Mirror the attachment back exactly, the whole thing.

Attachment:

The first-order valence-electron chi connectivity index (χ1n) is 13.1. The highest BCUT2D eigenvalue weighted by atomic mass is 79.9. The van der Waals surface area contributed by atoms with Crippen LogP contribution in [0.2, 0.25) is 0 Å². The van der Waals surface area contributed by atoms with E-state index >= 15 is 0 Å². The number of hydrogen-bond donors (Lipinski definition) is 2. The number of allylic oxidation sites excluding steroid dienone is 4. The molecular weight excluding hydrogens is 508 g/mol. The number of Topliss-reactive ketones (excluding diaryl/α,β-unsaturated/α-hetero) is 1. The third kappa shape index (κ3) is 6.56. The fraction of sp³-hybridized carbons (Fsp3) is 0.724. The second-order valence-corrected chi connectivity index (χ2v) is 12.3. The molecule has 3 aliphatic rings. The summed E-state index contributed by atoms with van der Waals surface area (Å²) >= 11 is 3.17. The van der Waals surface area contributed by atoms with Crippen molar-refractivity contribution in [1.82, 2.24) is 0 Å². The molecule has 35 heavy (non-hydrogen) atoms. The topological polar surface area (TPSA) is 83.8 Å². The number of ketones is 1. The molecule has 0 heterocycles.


The first-order valence-electron chi connectivity index (χ1n) is 13.1. The highest BCUT2D eigenvalue weighted by atomic mass is 79.9. The van der Waals surface area contributed by atoms with Crippen LogP contribution in [0.2, 0.25) is 0 Å². The van der Waals surface area contributed by atoms with E-state index >= 15 is 0 Å². The number of hydrogen-bond donors (Lipinski definition) is 2. The number of allylic oxidation sites excluding steroid dienone is 4. The molecular weight excluding hydrogens is 508 g/mol. The number of Topliss-reactive ketones (excluding diaryl/α,β-unsaturated/α-hetero) is 1. The third kappa shape index (κ3) is 6.56. The fraction of sp³-hybridized carbons (Fsp3) is 0.724. The second-order valence-corrected chi connectivity index (χ2v) is 12.3. The molecule has 3 aliphatic rings. The summed E-state index contributed by atoms with van der Waals surface area (Å²) >= 11 is 3.17. The van der Waals surface area contributed by atoms with Crippen molar-refractivity contribution in [1.82, 2.24) is 0 Å². The molecule has 35 heavy (non-hydrogen) atoms. The topological polar surface area (TPSA) is 83.8 Å². The number of ketones is 1. The molecule has 0 heterocycles.